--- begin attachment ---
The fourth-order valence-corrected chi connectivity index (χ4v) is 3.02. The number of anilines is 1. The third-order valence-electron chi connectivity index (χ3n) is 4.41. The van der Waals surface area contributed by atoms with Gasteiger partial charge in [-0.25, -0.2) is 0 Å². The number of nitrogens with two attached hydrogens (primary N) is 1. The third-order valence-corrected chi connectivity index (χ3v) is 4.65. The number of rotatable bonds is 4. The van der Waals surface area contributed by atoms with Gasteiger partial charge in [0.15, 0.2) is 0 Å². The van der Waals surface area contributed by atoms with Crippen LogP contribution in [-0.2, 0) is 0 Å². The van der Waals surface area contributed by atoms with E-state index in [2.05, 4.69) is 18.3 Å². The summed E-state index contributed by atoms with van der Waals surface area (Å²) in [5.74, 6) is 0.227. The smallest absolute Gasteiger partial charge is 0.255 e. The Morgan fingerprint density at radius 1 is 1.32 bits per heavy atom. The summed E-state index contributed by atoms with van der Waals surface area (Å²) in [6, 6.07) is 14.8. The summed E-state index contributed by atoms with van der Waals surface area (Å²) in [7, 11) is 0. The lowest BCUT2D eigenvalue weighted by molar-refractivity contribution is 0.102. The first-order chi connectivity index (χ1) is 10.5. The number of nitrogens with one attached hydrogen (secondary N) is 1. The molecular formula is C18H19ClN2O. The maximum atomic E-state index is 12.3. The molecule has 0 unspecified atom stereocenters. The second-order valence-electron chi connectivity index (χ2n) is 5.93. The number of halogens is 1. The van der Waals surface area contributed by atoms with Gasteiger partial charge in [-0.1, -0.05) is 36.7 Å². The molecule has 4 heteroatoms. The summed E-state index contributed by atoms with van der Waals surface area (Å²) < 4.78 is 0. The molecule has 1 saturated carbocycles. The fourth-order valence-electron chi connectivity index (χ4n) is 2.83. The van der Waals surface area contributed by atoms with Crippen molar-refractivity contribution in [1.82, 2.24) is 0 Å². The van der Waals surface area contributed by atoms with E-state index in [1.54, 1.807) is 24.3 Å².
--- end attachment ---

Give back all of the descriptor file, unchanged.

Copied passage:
The fourth-order valence-corrected chi connectivity index (χ4v) is 3.02. The number of anilines is 1. The third-order valence-electron chi connectivity index (χ3n) is 4.41. The van der Waals surface area contributed by atoms with Gasteiger partial charge in [-0.25, -0.2) is 0 Å². The number of nitrogens with two attached hydrogens (primary N) is 1. The third-order valence-corrected chi connectivity index (χ3v) is 4.65. The number of rotatable bonds is 4. The van der Waals surface area contributed by atoms with Gasteiger partial charge in [0.15, 0.2) is 0 Å². The van der Waals surface area contributed by atoms with Crippen LogP contribution in [-0.2, 0) is 0 Å². The van der Waals surface area contributed by atoms with E-state index in [2.05, 4.69) is 18.3 Å². The summed E-state index contributed by atoms with van der Waals surface area (Å²) in [5.74, 6) is 0.227. The smallest absolute Gasteiger partial charge is 0.255 e. The Morgan fingerprint density at radius 1 is 1.32 bits per heavy atom. The summed E-state index contributed by atoms with van der Waals surface area (Å²) in [6, 6.07) is 14.8. The summed E-state index contributed by atoms with van der Waals surface area (Å²) in [7, 11) is 0. The lowest BCUT2D eigenvalue weighted by molar-refractivity contribution is 0.102. The first-order chi connectivity index (χ1) is 10.5. The number of nitrogens with one attached hydrogen (secondary N) is 1. The molecular formula is C18H19ClN2O. The maximum atomic E-state index is 12.3. The molecule has 0 unspecified atom stereocenters. The second-order valence-electron chi connectivity index (χ2n) is 5.93. The number of halogens is 1. The van der Waals surface area contributed by atoms with Gasteiger partial charge in [-0.1, -0.05) is 36.7 Å². The molecule has 4 heteroatoms. The summed E-state index contributed by atoms with van der Waals surface area (Å²) < 4.78 is 0. The molecule has 1 saturated carbocycles. The fourth-order valence-electron chi connectivity index (χ4n) is 2.83. The van der Waals surface area contributed by atoms with Crippen molar-refractivity contribution in [1.82, 2.24) is 0 Å². The van der Waals surface area contributed by atoms with E-state index in [1.54, 1.807) is 24.3 Å².